Heat Notes: Butler, Herro, Morris, Oladipo

Jimmy Butler‘s 45-point outburst on Tuesday in Game 2 of the Heat‘s series vs. Atlanta was reminiscent of the big performances he turned in during Miami’s 2020 run to the NBA Finals in the Orlando bubble. However, Butler said after the game that he’s a different player now than he was then, according to Dave McMenamin of ESPN.

“I’m not as ball-dominant as I was in the bubble,” Butler said. “We got a point guard, and that’s Kyle (Lowry), and I love him being a point guard. I just get to go out there and try to score. And if I can’t score, pass the ball. We’re a different team; I’m a different player.”

While Butler may feel as if he has changed as a player since two years ago, the Heat will welcome more playoff outings that resemble what he did in 2020, as opposed to a repeat of 2021, when he averaged 14.5 PPG on 29.7% shooting in a four-game sweep at the hands of Milwaukee.

As Barry Jackson of The Miami Herald writes, the more games Butler has like Tuesday’s, the better the Heat’s decision to sign him to a new long-term, maximum-salary contract extension last offseason will look. That deal is expected to pay Butler a salary exceeding $50MM in 2025/26, his age-36 season.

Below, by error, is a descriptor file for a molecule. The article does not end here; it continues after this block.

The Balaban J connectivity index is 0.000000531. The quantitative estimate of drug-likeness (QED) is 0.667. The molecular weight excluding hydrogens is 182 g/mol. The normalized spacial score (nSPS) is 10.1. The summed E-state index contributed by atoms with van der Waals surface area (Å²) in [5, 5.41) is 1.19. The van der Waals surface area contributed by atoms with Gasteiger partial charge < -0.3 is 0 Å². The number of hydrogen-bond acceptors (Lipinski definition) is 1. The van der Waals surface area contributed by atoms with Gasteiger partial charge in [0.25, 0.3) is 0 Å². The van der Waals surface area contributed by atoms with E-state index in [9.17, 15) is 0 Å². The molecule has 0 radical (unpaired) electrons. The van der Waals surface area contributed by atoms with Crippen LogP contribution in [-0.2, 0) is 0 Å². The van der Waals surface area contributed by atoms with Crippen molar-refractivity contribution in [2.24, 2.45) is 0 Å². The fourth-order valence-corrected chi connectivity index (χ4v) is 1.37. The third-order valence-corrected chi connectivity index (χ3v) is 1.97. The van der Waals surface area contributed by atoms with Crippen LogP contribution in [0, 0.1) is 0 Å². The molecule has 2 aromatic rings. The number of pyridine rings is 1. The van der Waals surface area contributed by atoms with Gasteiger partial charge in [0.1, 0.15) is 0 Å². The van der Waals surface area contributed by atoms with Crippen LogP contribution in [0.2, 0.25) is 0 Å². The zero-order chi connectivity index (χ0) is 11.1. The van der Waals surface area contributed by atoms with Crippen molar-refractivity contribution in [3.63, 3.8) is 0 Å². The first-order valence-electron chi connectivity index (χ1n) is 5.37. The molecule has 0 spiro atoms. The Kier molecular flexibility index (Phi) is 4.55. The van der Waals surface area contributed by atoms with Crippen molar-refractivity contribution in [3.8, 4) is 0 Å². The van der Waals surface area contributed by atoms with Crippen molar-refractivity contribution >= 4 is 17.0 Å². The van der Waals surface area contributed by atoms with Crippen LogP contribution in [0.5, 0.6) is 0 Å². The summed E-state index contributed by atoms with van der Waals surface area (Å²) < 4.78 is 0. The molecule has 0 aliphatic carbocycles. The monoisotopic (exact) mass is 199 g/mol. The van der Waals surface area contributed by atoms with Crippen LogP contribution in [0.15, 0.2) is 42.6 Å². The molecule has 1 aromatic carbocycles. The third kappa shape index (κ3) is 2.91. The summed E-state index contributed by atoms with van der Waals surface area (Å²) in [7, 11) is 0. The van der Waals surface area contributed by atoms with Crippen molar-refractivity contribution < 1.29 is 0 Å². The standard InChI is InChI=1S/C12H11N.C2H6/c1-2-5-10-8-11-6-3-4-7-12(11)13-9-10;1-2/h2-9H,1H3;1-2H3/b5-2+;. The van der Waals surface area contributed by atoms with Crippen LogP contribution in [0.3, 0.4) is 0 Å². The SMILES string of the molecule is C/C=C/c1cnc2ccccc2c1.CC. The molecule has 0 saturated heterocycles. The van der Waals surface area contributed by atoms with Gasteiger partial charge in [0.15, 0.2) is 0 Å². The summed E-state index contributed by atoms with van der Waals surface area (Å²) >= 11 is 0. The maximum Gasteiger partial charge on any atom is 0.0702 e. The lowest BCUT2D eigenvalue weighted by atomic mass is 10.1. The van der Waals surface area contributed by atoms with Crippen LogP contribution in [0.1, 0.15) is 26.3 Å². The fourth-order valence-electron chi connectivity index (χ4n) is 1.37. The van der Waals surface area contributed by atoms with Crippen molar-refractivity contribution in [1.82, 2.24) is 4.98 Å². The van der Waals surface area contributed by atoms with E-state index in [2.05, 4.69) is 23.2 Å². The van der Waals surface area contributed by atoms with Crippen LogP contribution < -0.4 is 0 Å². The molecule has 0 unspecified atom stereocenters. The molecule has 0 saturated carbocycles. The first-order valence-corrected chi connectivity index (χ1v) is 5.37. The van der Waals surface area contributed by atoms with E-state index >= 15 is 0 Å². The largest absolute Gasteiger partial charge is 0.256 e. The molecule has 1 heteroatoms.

Here’s more on the Heat:

  • In an in-depth feature for ESPN, Israel Gutierrez details Tyler Herro‘s growth over the last two seasons, from his struggles in 2020/21 to his probable Sixth Man of the Year win in 2022. Within the story, the Heat guard dismissed the rumors that surfaced a year ago about the team being concerned by his so-called celebrity lifestyle. “There were so much rumors floating around my name,” Herro said. “The lifestyle stuff, the girls, and saying I’m getting caught up in that, which was never true.”
  • Markieff Morris has recovered from the neck injury he suffered when he was hit from behind by Nikola Jokic in November, but the way that situation played out still doesn’t sit well with head coach Erik Spoelstra, writes Ira Winderman of The South Florida Sun Sentinel. “Markieff’s story has been probably frustrating,” Spoelstra said, “Something that shouldn’t have happened, and it’s only a one-game suspension for that, and he had to miss months of time. It makes no sense, but he’s handled that with great grace and class.”
  • Joe Vardon of The Athletic takes a look at the Heat’s “high-class” problem of having a roster so loaded with contributors that they pulled Duncan Robinson from their starting five and removed Morris and Victor Oladipo from the rotation entirely. Spoelstra still expects to lean on Morris and Oladipo at some point in the postseason, per Winderman. “You see how quickly things can change,” Spoelstra said, pointing to Caleb Martin‘s emergence in Game 2 vs. Atlanta. “All of sudden Caleb played and had really significant and important minutes in that second half. I anticipate the same thing will happen for Vic and Markieff.”
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